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S.58 WESA: Suicide Note Valid Will

S.58 WESA: Suicide Note Valid Will

In Gregoire v Cordani 2020 BCSC 276 held that a signed but unwitnessed suicide note was remedied as per the curative provisions of section 58 WESA, and held to be a valid will.

The essence of the suicide note was as follows:

This is my will. Please respect my wishes.

Claude Gregoire common-law husband gets my apartment and all its contents and HSBC bank account.

Michael Cordani brother get all the rest RRSP account at HSBC
Stephen and Adam get nothing

Nobody, no doctors, is to blame. Please be happy for me.

Signed
Social Insurance Number

The court reviewed the law under sections 58 of WESA being the curative provision that provides the court with discretion to order that a record that does not conform with section 37 WESA is fully effective as a will.

The court must be satisfied on the balance of probabilities, first, that the document is authentic, and second, that the document records. The deceased deliberate or fixed and final expression of intention as to disposal of his or her property on death.

The court referred to the leading case in British Columbia , re Hadley Estate 2017 BC CA 311, which amongst other things stated that after creating the document, a will maker may, by words or actions, manifest a fixed and final intention that expresses how his or her property is to be disposed of on death, and thus that it operates as a will. In other words, a document may require a testamentary character by subsequent and sufficient manifestation of the will maker’s intention.

The burden of proof that a noncompliant document embodies the deceased testamentary intentions is a balance of probabilities. A wide range of factors may be relevant to establishing their existence in a particular case.

Although context specific, these factors may include the presence of the deceased signature, the deceased’s handwriting, witness signatures, revocation of previous wills, funeral arrangements, specific bequests, and the title of the document.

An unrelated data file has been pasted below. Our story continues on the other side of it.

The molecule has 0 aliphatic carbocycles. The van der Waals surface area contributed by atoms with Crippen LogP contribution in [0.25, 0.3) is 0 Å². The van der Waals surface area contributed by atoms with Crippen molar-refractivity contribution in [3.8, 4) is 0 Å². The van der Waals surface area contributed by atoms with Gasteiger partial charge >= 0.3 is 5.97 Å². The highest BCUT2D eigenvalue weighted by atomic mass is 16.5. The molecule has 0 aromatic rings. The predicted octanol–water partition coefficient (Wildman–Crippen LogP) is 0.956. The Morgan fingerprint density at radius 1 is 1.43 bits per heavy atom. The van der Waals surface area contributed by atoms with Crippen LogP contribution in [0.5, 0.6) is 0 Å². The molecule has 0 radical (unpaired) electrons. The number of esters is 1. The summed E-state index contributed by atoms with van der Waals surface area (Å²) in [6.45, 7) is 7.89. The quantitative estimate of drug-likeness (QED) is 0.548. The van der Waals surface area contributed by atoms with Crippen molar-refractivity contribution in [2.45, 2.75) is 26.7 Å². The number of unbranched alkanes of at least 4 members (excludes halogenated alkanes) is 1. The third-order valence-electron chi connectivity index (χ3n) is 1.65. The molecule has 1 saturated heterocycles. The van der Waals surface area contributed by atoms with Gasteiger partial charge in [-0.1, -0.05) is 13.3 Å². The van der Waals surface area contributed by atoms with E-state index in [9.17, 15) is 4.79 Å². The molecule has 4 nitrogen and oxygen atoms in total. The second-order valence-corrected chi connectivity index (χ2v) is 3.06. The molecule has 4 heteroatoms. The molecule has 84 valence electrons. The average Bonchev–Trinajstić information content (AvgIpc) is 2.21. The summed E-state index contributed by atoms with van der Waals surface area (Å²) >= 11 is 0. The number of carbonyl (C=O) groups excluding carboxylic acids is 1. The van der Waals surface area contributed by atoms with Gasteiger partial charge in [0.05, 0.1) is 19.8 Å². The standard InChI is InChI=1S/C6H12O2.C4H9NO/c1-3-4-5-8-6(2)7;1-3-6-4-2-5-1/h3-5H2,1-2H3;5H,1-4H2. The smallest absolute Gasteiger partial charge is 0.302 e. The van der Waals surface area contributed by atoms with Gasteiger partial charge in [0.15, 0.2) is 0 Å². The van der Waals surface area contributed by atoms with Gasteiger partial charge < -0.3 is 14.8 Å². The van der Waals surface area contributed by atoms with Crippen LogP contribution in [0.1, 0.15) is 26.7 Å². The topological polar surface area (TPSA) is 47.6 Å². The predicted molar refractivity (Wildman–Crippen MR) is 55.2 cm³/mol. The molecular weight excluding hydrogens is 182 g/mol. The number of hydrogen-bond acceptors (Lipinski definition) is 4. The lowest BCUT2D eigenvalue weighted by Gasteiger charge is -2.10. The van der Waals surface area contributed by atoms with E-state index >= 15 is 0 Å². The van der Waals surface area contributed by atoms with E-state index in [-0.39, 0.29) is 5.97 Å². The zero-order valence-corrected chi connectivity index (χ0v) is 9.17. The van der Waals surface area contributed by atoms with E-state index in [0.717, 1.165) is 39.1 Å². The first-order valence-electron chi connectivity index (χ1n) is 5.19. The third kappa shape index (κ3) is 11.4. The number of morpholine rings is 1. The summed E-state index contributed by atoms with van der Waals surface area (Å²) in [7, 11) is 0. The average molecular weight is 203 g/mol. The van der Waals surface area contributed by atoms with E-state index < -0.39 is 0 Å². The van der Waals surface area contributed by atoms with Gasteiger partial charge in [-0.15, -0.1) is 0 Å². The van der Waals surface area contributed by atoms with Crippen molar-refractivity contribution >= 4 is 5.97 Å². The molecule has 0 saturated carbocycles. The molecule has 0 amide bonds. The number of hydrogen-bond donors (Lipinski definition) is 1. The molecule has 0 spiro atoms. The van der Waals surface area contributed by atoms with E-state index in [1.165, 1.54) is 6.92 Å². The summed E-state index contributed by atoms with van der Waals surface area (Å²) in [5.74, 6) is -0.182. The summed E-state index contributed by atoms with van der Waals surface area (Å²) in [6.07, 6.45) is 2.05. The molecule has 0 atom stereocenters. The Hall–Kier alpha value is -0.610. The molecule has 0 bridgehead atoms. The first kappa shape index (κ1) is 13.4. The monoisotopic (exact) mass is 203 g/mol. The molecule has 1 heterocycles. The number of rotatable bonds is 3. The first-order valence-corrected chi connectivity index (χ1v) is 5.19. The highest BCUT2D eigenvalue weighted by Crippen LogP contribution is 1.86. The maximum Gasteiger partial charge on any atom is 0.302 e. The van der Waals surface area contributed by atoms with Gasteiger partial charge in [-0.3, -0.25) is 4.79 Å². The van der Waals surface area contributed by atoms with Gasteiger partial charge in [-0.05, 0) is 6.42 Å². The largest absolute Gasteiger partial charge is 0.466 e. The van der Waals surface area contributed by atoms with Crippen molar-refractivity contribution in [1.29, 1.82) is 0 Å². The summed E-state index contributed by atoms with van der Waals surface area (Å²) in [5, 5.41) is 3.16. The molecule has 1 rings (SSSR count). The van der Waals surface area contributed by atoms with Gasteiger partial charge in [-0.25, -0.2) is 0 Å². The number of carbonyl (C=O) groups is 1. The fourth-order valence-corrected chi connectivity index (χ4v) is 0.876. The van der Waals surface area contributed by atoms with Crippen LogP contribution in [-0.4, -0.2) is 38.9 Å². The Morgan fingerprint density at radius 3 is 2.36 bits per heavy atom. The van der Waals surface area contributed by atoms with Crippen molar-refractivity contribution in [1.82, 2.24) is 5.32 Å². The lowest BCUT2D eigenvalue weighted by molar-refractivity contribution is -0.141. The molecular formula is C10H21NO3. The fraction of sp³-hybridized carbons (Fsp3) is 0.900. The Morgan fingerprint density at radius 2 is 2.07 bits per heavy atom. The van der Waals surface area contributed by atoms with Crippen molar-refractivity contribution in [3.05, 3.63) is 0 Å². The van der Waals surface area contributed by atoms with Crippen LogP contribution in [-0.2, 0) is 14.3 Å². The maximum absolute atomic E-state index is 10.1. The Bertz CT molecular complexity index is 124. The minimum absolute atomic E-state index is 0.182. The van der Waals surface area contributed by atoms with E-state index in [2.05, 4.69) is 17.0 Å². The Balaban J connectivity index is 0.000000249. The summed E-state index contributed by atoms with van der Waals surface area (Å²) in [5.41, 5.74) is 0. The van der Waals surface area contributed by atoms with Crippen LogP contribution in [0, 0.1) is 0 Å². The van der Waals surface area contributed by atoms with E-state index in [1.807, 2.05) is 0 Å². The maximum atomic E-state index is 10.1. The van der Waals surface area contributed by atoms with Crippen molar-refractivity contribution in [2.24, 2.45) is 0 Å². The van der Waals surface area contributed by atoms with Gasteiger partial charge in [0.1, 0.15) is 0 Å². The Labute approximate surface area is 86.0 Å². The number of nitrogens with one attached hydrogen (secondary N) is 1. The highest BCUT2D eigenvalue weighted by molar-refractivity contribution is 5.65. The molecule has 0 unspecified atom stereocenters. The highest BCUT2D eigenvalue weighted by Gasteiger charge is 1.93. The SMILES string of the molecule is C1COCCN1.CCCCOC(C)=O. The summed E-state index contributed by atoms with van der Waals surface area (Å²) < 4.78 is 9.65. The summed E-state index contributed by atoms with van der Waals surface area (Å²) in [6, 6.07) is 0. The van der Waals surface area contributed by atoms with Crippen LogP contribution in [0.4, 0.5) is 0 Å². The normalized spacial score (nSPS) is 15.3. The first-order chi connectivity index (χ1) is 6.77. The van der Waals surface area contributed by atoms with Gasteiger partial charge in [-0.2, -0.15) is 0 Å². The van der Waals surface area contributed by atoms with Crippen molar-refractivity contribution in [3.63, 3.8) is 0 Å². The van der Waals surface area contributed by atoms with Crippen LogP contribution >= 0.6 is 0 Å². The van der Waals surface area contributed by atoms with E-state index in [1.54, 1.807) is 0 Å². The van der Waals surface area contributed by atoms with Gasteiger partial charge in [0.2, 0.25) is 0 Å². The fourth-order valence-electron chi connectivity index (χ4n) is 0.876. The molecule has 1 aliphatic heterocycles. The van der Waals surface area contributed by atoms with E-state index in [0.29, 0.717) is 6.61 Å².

Extrinsic evidence of testamentary intent is admissible on a section 58 inquiry, so long as it meets the ordinary rules of evidence.

The court concluded that there was no other will or testamentary document in existence.

A number of factors were considered by the court in reaching the conclusion the suicide note was a valid will, namely:

  1. The document is referred to as a will and states her intention that the note be treated as such;
  2. the note does not appoint an executor but specifically addresses the referred to two parties to please respect my wishes. The court held that this is a direction to those parties to act on her behalf;
  3. the note was in the deceased handwriting and signed by her;
  4. the note was not witnessed, but it does refer to her depression and appears to be written in contemplation of taking her own life. The court held that why the note was not witnessed and the lack of witnesses does not evince an intention that this was not to be treated as her will;
  5. the note was found in her locked car by the place near where her body was found, indicating an intention that it be found;
  6. the note was dated the same date that she went missing;
  7. the deceased made specific bequests of major assets of her estate;
  8. the note stated her social insurance number, bank account numbers and the address of her apartment;
  9. the language of the note con vase an air of finality;
  10. she left nothing to her two other brothers and mother, which was consistent with statements made to her common-law husband that she had decided to cut these people from her life;
  11. the common-law husband stated that he and the deceased are discussed, leaving their respective estates to each other, but there is no discussion of what portion of the estate, so this is not inconsistent with the note
  12. there are no allegations of testamentary incapacity or undue influence.

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